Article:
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Encouraging news on women and heart disease

A new study reported this week in the Archives of Internal Medicine delivers encouraging news that Americans are on the right track in the fight against heart disease among women.

The study reports that all women, especially those younger than 55, have recently experienced a greater increase than men in their chances of survival following a heart attack.

Study leader, Viola Vaccarino, MD, PhD, professor of medicine (cardiology), and director of the Emory Program in Cardiovascular Outcomes Research and Epidemiology, researched trends in the rate of in-hospital deaths following heart attack from June 1994, through Dec. 2006. Data were collected from 916,380 patients through the National Registry of Myocardial Infarction.

Between 1994 and 2006, in-hospital death rates decreased among all patients, but decreased more strikingly in women than in men. The decreased risk of death was largest in women younger than 55 years (a 52.9 percent reduction) and lowest in men of the same age (33.3 percent). The absolute reduction in the risk of death among patients younger than 55 was three times larger in women (2.7 percent) than men (0.9 percent).

Vaccarino and her colleagues say a large part (93 percent) of this sharper decrease in mortality of younger women compared with men in recent years is due to the improved risk profile of women compared with men at the time of the heart attack hospitalization, perhaps the result of better recognition and management of coronary heart disease and its risk factors in women before the acute heart event.

Whatever the reason, the improvement indicates that we are headed in the right direction, says Vaccarino. Increased and ongoing awareness to the prevention of cardiovascular risk factors—by healthy diet, regular physical activity and avoidance of smoke and smoking—is saving lives, she notes.

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Curiosity about health and a borderless world

Developing effective HIV prevention and intervention programs in the most affected communities is a challenge globally as well as locally. It’s also a challenge that Emory infectious disease specialist Carlos del Rio, MD, is addressing as newly appointed chair of the Rollins School of Public Health’s Hubert Department of Global Health.

Carlos del Rio, MD

Carlos del Rio, MD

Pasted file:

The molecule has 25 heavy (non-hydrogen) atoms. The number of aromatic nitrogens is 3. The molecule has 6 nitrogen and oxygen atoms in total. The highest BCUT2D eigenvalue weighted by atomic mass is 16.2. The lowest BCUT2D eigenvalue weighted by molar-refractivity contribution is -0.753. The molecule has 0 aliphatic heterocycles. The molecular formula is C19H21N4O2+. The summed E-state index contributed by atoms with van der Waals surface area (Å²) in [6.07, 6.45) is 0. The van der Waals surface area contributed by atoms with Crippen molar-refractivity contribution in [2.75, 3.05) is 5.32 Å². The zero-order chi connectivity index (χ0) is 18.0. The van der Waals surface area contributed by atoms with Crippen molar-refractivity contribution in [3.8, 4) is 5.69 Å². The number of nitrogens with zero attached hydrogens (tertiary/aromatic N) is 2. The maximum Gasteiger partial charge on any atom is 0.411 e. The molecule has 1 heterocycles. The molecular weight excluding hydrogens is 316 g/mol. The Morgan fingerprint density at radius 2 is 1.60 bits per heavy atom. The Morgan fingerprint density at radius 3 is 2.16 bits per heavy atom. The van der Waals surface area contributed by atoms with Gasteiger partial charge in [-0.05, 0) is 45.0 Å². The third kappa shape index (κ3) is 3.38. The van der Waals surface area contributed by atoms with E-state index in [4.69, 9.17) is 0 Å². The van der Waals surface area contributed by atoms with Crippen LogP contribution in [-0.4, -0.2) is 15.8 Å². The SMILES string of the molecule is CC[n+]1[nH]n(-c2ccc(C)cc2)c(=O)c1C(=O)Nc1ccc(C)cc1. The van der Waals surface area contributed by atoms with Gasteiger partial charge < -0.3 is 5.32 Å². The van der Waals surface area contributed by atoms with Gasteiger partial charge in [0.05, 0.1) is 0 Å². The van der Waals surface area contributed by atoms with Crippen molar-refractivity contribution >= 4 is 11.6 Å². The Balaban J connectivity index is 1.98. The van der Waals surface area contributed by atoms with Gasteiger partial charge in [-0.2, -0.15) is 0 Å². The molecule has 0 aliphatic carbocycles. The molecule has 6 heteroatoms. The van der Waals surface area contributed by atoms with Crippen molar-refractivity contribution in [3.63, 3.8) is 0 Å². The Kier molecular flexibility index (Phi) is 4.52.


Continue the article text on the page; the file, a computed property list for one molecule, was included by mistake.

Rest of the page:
Del Rio is uniquely equipped to address HIV prevention and intervention. As the former chief of medicine at Grady Memorial Hospital, Atlanta’s safety-net hospital, he witnessed firsthand patients affected by the disease. He says there ought to be incentives for people to stay healthy instead of barriers to staying healthy.

More daunting for del Rio is preventing disease on a global scale, much of which rests on changing unhealthy behaviors related to diet, exercise, smoking, and sex. He says we know very little about how to implement population-wide behavior change, and we need to learn more.

Del Rio says growing human capital to strengthen research capacity in resource-constrained countries is also key. Since 1998, the NIH/Fogarty International Center has funded the Emory AIDS Training and Research Program (AITRP) to build capacity in Armenia, the Republic of Georgia, Ethiopia, Mexico, Rwanda, Vietnam and Zambia. Led by del Rio, AITRP brings a select group of young scientists to Emory each year for advanced training. Emory faculty also train and mentor scientists in these countries.

The training program has opened avenues to improving health. In Ethiopia, del Rio helped expand HIV testing among the police force and bring antiretroviral therapy into the community for people living with HIV.

In the Republic of Georgia, the Emory AITRP and the Emory-Georgia Tuberculosis Research Training Program, another NIH/Fogarty program led by RSPH adjunct faculty member and Emory School of Medicine professor  Henry Blumberg, MD, has helped build research capacity in HIV, hepatitis, and tuberculosis research.

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Paris “Hands Over” to Atlanta for AIDS Vaccine 2010

Eric Hunter, PhD

Eric Hunter, PhD

As the AIDS Vaccine 2009 conference concluded today in Paris with more than 1,000 scientists in attendance, Eric Hunter, PhD, co-director of the Emory Center for AIDS Research (CFAR) and a Georgia Research Alliance Eminent Scholar, accepted the “hand over” for next year’s international conference in Atlanta.

The Emory CFAR will serve as local Atlanta host of AIDS Vaccine 2010, which takes place next Sept. 28 to Oct. 1, led by the Global HIV Vaccine Enterprise. The conference will bring scientists, community advocates, funders and policy makers from around the world to Atlanta to hear cutting edge scientific results, exchange new ideas, educate future leaders and engage a diverse group of scientists in the quest for an AIDS vaccine.